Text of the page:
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  • Laurie J

A Beginner’s Guide to Sicily

Updated: Dec 8, 2022


A panoply of pleasures – from the delicious cuisine to the captivating ancient history to the spectacular landscapes – Sicily is a cultural crossroads. If you can’t decide on which Europe experience you’re after, Sicily is an excellent choice for its diverse attractions and charms. One can sail the Mediterranean, take in a grand opera show, lounge for hours on gorgeous beaches, shop alongside locals at the fish market, take in dramatic volcano views, and wander through centuries-old vineyards.

In our beginner’s guide to Sicily, we’ll provide a peek at the various regions of Sicily to pique your interest and help you imagine your time there.


Palermo Dine your way through Palermo’s delectable street food scene, tasting all the goodies, from chickpea fritters (panelle) to potato balls (crocchette). Feel the pulse of the historic and colorful Capo Market. Here you’ll find stalls brimming with produce, seafood, and meat. If you’re an art lover, don’t miss the Palazzo Alliata, built in 1473 and home to extraordinary ceiling frescoes by Vito D’Anna. Opera fans should attend a performance at the Teatro Massimo Vittoio Emanuele. The largest opera house in the country.


Taormina


Tantalizing Taormina has been boasting mountain and Mediterranean views to residents and visitors since the 4th century BC. Enjoy a music performance where Roman gladiators once battled. Drink in the views of Mount Etna, Messina, and the Calabrian coast. Go hiking, sail on Mazzaro Bay, explore the famous Blue Grotto and soak up the ambiance of Giardini Naxo’s, Taormina’s seaside resort village.


Catania Feel the Baroque vibe of Catania, between the Ionian Sea and Mount Etna on Sicily’s east coast. This is a fantastic place to people-watch, particularly on the buzzy Piazza del Duomo and at the lively La Pescheria fish market. Visit the Teatro Romano to marvel at the Mount Etna stone that was used in its construction, and don’t miss the exquisitely decorated e Catania Cathedral.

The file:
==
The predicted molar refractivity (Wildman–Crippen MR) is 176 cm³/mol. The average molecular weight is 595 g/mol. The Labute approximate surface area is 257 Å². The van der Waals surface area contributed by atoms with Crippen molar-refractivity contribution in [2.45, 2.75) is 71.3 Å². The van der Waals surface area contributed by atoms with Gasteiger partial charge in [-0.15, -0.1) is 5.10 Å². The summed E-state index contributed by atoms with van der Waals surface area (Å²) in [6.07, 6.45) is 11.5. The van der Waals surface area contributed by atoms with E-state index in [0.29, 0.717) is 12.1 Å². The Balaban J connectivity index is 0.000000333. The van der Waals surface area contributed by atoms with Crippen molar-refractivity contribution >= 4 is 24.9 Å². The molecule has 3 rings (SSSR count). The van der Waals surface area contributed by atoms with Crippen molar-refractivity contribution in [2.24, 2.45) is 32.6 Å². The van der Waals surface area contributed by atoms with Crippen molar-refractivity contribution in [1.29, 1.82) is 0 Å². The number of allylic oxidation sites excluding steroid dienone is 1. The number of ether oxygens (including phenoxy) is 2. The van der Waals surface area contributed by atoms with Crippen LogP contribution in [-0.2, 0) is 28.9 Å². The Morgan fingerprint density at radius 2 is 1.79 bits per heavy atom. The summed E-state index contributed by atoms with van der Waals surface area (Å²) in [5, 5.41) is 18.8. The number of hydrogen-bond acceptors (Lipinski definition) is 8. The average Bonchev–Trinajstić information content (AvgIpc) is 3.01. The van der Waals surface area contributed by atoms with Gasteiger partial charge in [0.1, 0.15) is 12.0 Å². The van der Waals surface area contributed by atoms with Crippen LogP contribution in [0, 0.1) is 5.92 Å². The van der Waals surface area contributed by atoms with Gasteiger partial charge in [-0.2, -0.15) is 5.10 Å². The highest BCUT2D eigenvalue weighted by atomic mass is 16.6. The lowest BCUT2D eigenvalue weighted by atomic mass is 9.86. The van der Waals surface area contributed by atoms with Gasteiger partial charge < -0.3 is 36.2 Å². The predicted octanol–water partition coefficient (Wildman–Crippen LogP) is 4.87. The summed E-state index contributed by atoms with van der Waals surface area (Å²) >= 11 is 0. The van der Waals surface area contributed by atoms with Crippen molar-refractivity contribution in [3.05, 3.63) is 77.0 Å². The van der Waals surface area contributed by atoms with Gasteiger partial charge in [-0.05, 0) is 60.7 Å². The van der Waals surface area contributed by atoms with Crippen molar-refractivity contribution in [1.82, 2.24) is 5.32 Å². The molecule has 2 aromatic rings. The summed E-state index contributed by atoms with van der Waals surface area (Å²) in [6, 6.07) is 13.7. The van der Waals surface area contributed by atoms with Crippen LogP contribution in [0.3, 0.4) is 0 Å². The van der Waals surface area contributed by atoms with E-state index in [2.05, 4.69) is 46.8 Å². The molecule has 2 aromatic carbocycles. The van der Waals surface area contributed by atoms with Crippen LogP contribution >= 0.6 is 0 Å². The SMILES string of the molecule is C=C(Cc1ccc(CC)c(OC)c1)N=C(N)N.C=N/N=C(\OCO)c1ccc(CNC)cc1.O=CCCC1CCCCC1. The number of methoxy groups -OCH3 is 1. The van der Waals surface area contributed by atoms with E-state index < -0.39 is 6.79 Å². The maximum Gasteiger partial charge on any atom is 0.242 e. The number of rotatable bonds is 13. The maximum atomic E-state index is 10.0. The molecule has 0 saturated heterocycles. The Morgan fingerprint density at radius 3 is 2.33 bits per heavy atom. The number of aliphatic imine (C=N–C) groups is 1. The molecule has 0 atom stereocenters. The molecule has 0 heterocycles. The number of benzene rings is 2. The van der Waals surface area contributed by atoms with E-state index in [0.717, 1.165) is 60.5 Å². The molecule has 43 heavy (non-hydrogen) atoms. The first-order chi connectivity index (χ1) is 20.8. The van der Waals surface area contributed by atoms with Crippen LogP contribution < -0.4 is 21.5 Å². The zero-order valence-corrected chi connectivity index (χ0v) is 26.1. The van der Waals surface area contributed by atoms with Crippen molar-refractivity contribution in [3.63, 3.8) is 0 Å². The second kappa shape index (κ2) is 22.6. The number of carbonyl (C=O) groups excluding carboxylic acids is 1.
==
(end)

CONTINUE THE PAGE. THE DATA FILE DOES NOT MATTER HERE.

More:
Sciacca If you love the sea and a good spa, Sciacca is for you. The city was built on the Roman Thermae Selinuntinae sites and was revered by the ancients for the healing properties of its sulfur springs. Today, you can soak in hot springs, then lounge on pristine beaches facing a turquoise sea. Of course, history is everywhere you look. So take time to explore the Luna castle ruins and the 14th-century Church of Santa Margherita.


Siracusa A must for history buffs, Siracusa flourished in 480 BC. Today, it’s a busy archaeological site. Here you’ll find rare temples and amphitheaters dating back to the Greek and Roman eras. Visit the Ear of Dionysius and the Duomo (built on the former temple of Athena). Add in a trip to Ortigia, an offshore island community filled with beautiful architecture and delightful cafes.


What’s the Best Time to Visit Sicily? Now that you’re ready to go, when should you go? Aim for spring or fall between March and June or October and November to avoid crowds and uncomfortably warm temperatures. If you can only travel in July, August and September, plan as far ahead as possible to secure hotels, resorts, and ferry transportation. We’d Love to Hear from You From indulging in eggplant-rich pasta alla Norma at a family-run trattoria in a small Sicilian village to a private helicopter tour over Mount Etna’s smokey craters, Sicily speaks to our soul. We hope you’ve been inspired to visit. Connect with us to create the ideal, personalized Sicily experience.

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